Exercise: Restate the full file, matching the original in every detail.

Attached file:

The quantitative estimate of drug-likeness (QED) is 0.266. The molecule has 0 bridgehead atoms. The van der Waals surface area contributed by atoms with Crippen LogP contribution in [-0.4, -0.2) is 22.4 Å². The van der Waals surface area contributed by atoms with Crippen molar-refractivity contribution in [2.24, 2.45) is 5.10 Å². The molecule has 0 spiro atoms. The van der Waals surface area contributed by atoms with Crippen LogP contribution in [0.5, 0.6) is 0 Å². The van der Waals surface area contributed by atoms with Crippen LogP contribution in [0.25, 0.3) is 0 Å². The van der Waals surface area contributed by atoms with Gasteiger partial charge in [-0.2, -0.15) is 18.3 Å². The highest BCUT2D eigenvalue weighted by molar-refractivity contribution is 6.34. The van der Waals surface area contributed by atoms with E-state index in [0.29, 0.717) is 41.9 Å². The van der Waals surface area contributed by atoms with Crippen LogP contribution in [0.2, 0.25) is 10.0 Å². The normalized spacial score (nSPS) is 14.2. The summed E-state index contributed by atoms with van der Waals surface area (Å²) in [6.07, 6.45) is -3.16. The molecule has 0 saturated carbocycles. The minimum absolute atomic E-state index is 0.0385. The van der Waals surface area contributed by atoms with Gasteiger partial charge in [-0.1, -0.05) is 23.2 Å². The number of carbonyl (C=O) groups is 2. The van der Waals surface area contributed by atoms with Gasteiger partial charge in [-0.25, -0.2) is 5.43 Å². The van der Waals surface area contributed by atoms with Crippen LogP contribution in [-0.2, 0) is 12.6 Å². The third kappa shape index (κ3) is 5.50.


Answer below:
The quantitative estimate of drug-likeness (QED) is 0.266. The molecule has 0 bridgehead atoms. The van der Waals surface area contributed by atoms with Crippen LogP contribution in [-0.4, -0.2) is 22.4 Å². The van der Waals surface area contributed by atoms with Crippen molar-refractivity contribution in [2.24, 2.45) is 5.10 Å². The molecule has 0 spiro atoms. The van der Waals surface area contributed by atoms with Crippen LogP contribution in [0.5, 0.6) is 0 Å². The van der Waals surface area contributed by atoms with Crippen LogP contribution in [0.25, 0.3) is 0 Å². The van der Waals surface area contributed by atoms with Gasteiger partial charge in [-0.2, -0.15) is 18.3 Å². The highest BCUT2D eigenvalue weighted by molar-refractivity contribution is 6.34. The van der Waals surface area contributed by atoms with E-state index in [0.29, 0.717) is 41.9 Å². The van der Waals surface area contributed by atoms with Crippen LogP contribution in [0.2, 0.25) is 10.0 Å². The normalized spacial score (nSPS) is 14.2. The summed E-state index contributed by atoms with van der Waals surface area (Å²) in [6.07, 6.45) is -3.16. The molecule has 0 saturated carbocycles. The minimum absolute atomic E-state index is 0.0385. The van der Waals surface area contributed by atoms with Gasteiger partial charge in [-0.1, -0.05) is 23.2 Å². The number of carbonyl (C=O) groups is 2. The van der Waals surface area contributed by atoms with Gasteiger partial charge in [-0.25, -0.2) is 5.43 Å². The van der Waals surface area contributed by atoms with Crippen LogP contribution in [-0.2, 0) is 12.6 Å². The third kappa shape index (κ3) is 5.50.